Participants carry a rainbow flag during the Hong Kong Pride Parade in Hong Kong, China, on November 7, 2015. On Wednesday, the high court ruled same-sex couples living in city have the same rights to spousal visas as married heterosexual couples. File Photo by Jerome Favre
July 4 (UPI) -- Hong Kong's high court ruled unanimously Wednesday that same-sex couples living in Hong Kong are entitled to spousal visas like married heterosexual couples.
The five-member Court of Final Appeal sided with a British citizen, known in court as QT, who sought a dependent visa for her spouse in 2011.
Without a dependent visa, a foreign partner could stay in Hong Kong on a short-term tourist visa, not be able to work or receive public services.
Although the ruling recognizes the dependent visa, the city's definition of marriage -- between a man and a woman -- remains unchanged.
The court decision is "a small step for us, but one giant step for equality in Hong Kong," QT, who is overseas, told reporters during a conference call.
Her lawyer, lawyer Michael Vidler, said the case didn't challenge the definition of marriage in Hong Kong, but "every step of the case is an advancement. I think it vindicates the idea that the time is now for a change."
Vidler said the decision could apply to housing, succession rights and adoption rights.
"Logically, if the government is going to apply this decision in relation to immigration policy, it should see that the writing is on the wall," he said after the ruling.
Before she secured a job and moved to Hong Kong in 2011, QT entered a civil partnership in Britain with her spouse -- known as SS, who was of South African and British nationality. After being denied a dependent visa, QT filed a judicial review against the immigration's director.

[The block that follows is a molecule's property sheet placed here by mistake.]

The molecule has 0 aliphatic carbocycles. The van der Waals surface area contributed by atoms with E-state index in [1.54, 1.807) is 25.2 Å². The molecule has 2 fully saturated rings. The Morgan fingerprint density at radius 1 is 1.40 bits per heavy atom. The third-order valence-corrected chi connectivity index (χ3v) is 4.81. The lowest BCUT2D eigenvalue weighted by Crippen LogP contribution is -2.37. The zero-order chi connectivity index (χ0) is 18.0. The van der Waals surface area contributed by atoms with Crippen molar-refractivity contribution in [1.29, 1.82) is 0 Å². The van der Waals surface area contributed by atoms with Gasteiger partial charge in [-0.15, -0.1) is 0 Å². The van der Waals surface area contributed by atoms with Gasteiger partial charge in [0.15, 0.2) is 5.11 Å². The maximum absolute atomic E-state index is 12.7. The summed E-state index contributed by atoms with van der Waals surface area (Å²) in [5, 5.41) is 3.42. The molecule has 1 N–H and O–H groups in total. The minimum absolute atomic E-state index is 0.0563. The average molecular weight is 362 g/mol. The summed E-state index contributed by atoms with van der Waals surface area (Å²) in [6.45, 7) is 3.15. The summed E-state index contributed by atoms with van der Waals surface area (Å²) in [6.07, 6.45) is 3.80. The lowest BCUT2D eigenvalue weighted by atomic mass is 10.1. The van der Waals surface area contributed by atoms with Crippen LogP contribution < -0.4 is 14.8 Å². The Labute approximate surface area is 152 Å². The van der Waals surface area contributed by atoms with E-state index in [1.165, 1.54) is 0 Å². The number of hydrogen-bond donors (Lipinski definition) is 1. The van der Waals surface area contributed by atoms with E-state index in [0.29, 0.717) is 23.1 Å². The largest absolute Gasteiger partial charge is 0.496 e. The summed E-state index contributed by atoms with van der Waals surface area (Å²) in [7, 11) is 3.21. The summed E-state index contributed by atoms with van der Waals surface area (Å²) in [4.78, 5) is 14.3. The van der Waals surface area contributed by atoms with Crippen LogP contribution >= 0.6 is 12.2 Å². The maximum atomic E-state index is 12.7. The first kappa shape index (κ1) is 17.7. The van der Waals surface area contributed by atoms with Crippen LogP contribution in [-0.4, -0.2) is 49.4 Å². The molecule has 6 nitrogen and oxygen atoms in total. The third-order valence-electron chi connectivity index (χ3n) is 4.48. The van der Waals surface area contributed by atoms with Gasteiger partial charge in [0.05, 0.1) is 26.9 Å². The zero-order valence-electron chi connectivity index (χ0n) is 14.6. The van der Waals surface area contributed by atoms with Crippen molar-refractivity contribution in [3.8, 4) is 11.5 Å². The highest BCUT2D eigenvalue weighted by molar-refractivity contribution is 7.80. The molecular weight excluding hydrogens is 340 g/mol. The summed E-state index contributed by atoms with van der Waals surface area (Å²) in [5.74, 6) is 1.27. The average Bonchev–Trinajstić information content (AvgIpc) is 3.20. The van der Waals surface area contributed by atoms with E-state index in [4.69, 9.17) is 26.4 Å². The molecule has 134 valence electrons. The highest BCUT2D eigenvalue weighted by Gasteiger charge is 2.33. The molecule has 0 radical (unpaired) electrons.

In 2016, QT lost at the Court of First Instance, which ruled it was an attempt to get same-sex marriage recognized through the "back door." Last fall, the Court of Appeal ruled unanimously in her favor.
"This judgment is a milestone for Hong Kong and a watershed moment" for gay rights across Asia, Jan Wetzel, senior legal adviser at Amnesty International, said in a statement.
In the 45-page ruling, the justices noted the department, besides maintaining "stringent" immigration control, also seeks to attract overseas talent. They said decision would boost business by allowing gay and lesbian employees to bring their spouses with them.
"Such a policy [of not granting a visa] is counterproductive and plainly not rationally connected to advancing the 'talent' aim,' when gay couples were not given access to the spousal welfare," said the panel of judges led by Chief Justice Geoffrey Ma Tao-li.
Secretary for Security John Lee Ka-chiu said the government respected the court's decision.
"We are studying the judgment carefully and shall seek legal advice as necessary before deciding the way forward," he said.